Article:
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“The Eternal Battle”

The Success of the Wilderness Act in Washington at 50
Ronald Eber - Oregon Chapter Historian

Introduction

The 50th anniversary of the Wilderness Act of September 3, 1964 provides an opportunity to reflect on what has been achieved and its importance to Washington and for future wilderness campaigns; because wilderness protection is the foundation of the conservation movement especially in Washington. The story is exemplified by what John Muir said in 1895 during an earlier campaign to protect the forest resources of the Cascades in Oregon and Washington: “the battle we have fought, and are still fighting,for the forests is part of the eternal battle between right and wrong, and we cannot expect to see the end of it.”

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Remembering the Nationwide, Yearlong Celebration of the 50th Anniversary of the Wilderness Act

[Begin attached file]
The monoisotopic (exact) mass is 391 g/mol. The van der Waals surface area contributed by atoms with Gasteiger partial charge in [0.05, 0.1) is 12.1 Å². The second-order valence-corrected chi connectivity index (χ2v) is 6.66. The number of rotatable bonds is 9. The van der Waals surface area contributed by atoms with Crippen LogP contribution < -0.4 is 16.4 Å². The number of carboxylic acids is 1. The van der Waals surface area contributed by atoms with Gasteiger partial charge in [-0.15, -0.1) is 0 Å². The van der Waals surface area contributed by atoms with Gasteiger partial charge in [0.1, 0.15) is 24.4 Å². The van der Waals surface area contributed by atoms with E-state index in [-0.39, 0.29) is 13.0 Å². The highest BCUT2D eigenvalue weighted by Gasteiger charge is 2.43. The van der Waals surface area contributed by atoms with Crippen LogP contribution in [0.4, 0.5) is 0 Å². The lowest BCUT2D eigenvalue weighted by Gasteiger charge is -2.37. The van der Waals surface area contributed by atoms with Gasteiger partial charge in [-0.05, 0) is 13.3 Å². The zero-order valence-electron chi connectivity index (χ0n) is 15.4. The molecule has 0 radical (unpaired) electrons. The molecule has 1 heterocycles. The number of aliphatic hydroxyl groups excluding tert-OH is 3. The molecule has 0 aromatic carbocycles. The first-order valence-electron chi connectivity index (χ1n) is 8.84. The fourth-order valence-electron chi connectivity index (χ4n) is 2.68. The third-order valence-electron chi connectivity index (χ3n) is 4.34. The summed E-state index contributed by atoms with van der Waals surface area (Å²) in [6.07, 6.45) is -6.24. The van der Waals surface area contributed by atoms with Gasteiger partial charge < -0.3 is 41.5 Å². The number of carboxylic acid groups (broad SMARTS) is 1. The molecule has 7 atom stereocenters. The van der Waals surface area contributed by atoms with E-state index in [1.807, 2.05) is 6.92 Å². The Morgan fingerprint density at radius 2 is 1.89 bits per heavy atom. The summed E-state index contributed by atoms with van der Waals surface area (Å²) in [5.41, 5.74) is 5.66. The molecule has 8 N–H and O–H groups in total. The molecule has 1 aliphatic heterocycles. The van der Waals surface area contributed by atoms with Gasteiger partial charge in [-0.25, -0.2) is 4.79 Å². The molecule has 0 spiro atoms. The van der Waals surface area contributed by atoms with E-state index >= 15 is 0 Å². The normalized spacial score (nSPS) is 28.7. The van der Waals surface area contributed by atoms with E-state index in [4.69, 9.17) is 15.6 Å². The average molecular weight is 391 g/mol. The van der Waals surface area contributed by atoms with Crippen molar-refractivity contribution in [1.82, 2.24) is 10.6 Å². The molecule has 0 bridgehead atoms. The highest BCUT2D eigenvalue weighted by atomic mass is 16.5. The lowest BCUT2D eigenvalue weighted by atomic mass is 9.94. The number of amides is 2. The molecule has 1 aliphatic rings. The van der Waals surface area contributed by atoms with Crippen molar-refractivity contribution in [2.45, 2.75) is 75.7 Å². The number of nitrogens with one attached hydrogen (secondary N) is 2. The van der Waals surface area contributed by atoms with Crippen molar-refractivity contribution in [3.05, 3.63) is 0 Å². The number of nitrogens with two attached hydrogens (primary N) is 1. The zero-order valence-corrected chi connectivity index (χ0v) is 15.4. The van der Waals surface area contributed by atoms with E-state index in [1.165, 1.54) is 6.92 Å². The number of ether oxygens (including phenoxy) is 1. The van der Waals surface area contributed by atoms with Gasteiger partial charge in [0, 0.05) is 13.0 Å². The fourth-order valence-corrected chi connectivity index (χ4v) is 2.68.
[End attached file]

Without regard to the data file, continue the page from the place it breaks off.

wilderness50-logoSeptember 3, 1964 President Lyndon B. Johnson signed the Wilderness Act in a Rose Garden ceremony, saying:
This is a very happy and historic occasion for all who love the great American outdoors, and that, needless to say, includes me. The two bills that I am signing this morning are in the highest tradition of our heritage as conservators as well as users of America's bountiful natural endowments

The wilderness bill preserves for our posterity, for all time to come, 9 million acres of this vast continent in their original and unchanging beauty and wonder.

The land and water conservation bill assures our growing population that we will begin, as of this day, to acquire on a pay-as-you-go basis the outdoor recreation lands that tomorrow's Americans will require.
I believe the significance of this occasion goes far beyond these bills alone. In this century, Americans have wisely and have courageously kept a faithful trust to the conservation of our natural resources and beauty. But the long strides forward have tended to come in periods of concerted effort.

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